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A longer commute could hurt your health, add to your waistline

(CNN)If someone told you their journey to work took them one hour, how would you react?

Would you envy the brevity of their commute, nod in agreement with mutual respect, or retract in horror at the thought of losing so much of the day?
    The majority of commuters living in England and Wales would nod in agreement as the two countries face some of the longest commutes globally, according to a new report (PDF) by the Royal Society of Public Health.
    “The foodscape observation of what you encounter is something that should be looked at,” said David Ogilvie, program leader at the UKCRC Center for Diet and Activity Research at the MRC epidemiology unit at the University of Cambridge, who was not involved in producing the report. The report notes that some stations have become destinations for shopping or dining, not just spots to catch a train.
    “People do spend time in this environment and what’s on offer is not always in people’s best interest,” Ogilvie said.
    As franchise deals at stations come up for renewals, Lloyd hopes the government and train companies take into account the need for more healthy vendors.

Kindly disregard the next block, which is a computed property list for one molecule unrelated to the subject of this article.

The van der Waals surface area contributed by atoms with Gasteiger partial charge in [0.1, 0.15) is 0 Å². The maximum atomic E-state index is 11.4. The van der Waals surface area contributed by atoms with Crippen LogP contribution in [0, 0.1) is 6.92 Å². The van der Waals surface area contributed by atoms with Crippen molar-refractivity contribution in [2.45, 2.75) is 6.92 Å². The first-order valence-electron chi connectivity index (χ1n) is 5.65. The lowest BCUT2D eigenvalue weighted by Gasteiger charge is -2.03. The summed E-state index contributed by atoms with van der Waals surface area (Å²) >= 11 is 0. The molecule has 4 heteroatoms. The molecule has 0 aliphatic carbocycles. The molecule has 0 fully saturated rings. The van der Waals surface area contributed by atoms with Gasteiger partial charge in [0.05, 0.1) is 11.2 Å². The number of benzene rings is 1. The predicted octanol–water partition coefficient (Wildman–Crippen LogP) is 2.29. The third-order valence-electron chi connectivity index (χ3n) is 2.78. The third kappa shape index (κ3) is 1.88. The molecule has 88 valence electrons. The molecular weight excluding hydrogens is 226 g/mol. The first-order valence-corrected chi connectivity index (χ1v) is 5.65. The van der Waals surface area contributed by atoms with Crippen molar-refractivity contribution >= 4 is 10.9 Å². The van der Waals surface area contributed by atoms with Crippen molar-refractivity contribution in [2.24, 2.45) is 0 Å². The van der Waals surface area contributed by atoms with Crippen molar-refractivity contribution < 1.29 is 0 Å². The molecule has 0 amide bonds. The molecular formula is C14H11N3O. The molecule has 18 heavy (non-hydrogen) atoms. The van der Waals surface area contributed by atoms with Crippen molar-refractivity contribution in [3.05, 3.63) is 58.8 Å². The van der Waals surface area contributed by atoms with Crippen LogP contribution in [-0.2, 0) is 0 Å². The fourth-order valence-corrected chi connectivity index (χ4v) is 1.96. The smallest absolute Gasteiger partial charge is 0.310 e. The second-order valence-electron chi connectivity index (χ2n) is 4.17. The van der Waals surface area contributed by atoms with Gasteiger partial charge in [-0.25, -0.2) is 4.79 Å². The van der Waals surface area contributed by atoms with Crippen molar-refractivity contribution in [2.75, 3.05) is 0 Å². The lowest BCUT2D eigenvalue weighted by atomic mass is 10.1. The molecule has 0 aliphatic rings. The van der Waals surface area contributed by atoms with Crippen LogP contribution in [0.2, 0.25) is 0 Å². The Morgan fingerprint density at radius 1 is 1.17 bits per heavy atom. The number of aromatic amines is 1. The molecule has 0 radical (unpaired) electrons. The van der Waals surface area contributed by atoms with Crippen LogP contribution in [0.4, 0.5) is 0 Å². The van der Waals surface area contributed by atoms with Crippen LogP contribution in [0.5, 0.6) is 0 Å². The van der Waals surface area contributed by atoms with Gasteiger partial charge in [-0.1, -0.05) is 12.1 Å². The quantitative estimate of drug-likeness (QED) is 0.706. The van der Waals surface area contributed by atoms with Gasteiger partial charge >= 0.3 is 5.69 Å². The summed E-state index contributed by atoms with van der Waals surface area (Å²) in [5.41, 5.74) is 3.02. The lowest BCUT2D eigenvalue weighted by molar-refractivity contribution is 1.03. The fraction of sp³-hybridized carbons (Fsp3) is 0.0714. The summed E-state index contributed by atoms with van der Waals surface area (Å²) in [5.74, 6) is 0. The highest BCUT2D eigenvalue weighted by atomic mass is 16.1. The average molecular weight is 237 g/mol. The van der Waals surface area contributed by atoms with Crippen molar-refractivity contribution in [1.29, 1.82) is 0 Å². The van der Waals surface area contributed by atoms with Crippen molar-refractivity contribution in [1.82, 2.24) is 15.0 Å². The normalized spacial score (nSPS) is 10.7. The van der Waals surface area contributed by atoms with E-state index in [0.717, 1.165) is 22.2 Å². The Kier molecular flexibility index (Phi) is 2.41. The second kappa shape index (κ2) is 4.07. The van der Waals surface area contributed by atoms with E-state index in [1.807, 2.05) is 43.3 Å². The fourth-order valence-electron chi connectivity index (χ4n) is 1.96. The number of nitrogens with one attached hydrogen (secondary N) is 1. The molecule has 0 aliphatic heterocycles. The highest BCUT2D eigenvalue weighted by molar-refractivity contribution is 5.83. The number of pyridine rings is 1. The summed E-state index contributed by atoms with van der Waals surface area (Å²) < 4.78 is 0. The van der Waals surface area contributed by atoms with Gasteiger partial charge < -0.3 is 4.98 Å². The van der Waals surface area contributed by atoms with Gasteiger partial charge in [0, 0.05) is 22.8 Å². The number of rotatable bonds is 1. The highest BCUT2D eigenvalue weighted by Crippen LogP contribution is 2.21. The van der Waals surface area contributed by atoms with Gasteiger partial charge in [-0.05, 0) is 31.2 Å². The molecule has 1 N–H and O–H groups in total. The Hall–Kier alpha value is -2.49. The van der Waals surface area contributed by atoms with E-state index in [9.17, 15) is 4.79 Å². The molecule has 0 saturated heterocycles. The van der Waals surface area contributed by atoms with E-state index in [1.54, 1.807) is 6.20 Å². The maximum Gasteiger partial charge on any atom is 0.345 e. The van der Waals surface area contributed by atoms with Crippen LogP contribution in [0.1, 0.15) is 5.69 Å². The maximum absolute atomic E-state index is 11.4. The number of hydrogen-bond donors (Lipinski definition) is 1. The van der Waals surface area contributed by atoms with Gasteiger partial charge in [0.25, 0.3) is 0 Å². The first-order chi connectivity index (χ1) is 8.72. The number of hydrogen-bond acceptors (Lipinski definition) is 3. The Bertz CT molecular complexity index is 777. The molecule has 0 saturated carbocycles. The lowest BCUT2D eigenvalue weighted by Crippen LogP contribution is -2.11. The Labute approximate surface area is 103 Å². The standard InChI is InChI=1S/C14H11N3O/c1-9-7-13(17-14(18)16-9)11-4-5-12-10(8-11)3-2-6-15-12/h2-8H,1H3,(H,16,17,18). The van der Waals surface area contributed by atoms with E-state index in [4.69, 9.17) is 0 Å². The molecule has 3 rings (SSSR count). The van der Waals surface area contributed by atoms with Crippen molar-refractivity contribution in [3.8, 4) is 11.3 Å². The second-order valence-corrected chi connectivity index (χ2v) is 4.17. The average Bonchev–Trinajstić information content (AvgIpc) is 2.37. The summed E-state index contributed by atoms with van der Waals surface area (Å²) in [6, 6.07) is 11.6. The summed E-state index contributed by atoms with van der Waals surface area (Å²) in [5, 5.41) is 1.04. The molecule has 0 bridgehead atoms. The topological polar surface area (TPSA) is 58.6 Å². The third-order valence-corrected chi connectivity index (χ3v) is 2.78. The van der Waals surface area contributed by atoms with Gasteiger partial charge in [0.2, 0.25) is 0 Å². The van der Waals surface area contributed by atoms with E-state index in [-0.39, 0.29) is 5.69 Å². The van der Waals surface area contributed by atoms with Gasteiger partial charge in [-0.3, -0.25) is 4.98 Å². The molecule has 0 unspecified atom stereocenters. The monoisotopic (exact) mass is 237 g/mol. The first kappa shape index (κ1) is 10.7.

An active commute

    Ogilvie’s research focuses on the potential for physical activity in someone’s daily commute. “Many of us find it difficult to find time for physical activity in our free time,” he said. “This report identified the value of an active commute.”
    Active commuting has received a lot of attention in recent years, to move people away from cars and trains and onto bikes — or simply their feet.

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    “First and foremost, we need to get people adopting a more active commute,” said Lloyd, but added that this isn’t an option for everyone — such as the million traveling tens of miles to reach their office.
    “For a lot of people that may be unrealistic, but they may benefit from the incidental activity,” said Ogilvie. His research recently found that when people stop using their car and commute either by walking, cycling or even on public transport, their BMI tends to go down. “Most people using public transport will have some physical activity on either side of the transport,” he said.
    Ogilvie added that more measures need to be put in place to reduce the cost of getting public transport, which pushes people back to their cars, as well as options to store bikes on trains so people can cycle on either side of their journey.
    “Commuting is something many of us have to do every day,” he said. “The more we can do to make that health promoting, the better.”

    Read more: http://www.cnn.com/2016/08/23/health/longer-commutes-health-problems/index.html